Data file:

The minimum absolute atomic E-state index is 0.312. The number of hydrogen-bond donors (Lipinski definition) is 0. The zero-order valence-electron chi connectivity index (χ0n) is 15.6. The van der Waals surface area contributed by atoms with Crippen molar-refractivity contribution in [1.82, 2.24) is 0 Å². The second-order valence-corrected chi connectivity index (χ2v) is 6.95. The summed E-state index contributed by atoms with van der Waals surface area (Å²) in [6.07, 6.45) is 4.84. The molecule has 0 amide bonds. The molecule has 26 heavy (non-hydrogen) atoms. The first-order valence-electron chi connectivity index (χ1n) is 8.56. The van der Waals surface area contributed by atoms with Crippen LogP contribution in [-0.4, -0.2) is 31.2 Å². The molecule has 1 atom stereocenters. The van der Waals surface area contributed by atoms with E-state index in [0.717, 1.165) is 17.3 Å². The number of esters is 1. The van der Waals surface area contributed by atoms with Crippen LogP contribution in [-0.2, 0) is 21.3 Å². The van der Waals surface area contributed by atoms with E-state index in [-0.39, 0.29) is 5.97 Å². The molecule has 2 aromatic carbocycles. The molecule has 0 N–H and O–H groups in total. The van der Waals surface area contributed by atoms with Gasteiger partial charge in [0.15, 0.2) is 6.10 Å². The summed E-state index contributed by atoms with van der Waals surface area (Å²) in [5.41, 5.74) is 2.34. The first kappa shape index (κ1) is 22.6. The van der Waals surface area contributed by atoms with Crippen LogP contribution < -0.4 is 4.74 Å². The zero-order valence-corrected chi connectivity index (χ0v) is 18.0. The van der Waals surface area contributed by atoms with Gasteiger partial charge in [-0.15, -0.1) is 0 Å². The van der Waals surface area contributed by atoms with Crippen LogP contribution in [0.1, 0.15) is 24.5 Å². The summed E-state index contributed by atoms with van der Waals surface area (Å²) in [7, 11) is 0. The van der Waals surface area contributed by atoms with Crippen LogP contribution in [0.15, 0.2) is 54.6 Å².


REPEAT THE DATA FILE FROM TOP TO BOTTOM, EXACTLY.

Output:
The minimum absolute atomic E-state index is 0.312. The number of hydrogen-bond donors (Lipinski definition) is 0. The zero-order valence-electron chi connectivity index (χ0n) is 15.6. The van der Waals surface area contributed by atoms with Crippen molar-refractivity contribution in [1.82, 2.24) is 0 Å². The second-order valence-corrected chi connectivity index (χ2v) is 6.95. The summed E-state index contributed by atoms with van der Waals surface area (Å²) in [6.07, 6.45) is 4.84. The molecule has 0 amide bonds. The molecule has 26 heavy (non-hydrogen) atoms. The first-order valence-electron chi connectivity index (χ1n) is 8.56. The van der Waals surface area contributed by atoms with Crippen LogP contribution in [-0.4, -0.2) is 31.2 Å². The molecule has 1 atom stereocenters. The van der Waals surface area contributed by atoms with E-state index in [0.717, 1.165) is 17.3 Å². The number of esters is 1. The van der Waals surface area contributed by atoms with Crippen LogP contribution in [-0.2, 0) is 21.3 Å². The van der Waals surface area contributed by atoms with E-state index in [-0.39, 0.29) is 5.97 Å². The molecule has 2 aromatic carbocycles. The molecule has 0 N–H and O–H groups in total. The van der Waals surface area contributed by atoms with Gasteiger partial charge in [0.15, 0.2) is 6.10 Å². The summed E-state index contributed by atoms with van der Waals surface area (Å²) in [5.41, 5.74) is 2.34. The first kappa shape index (κ1) is 22.6. The van der Waals surface area contributed by atoms with Crippen LogP contribution < -0.4 is 4.74 Å². The zero-order valence-corrected chi connectivity index (χ0v) is 18.0. The van der Waals surface area contributed by atoms with Gasteiger partial charge in [-0.15, -0.1) is 0 Å². The van der Waals surface area contributed by atoms with Crippen LogP contribution in [0.1, 0.15) is 24.5 Å². The summed E-state index contributed by atoms with van der Waals surface area (Å²) in [7, 11) is 0. The van der Waals surface area contributed by atoms with Crippen LogP contribution in [0.15, 0.2) is 54.6 Å².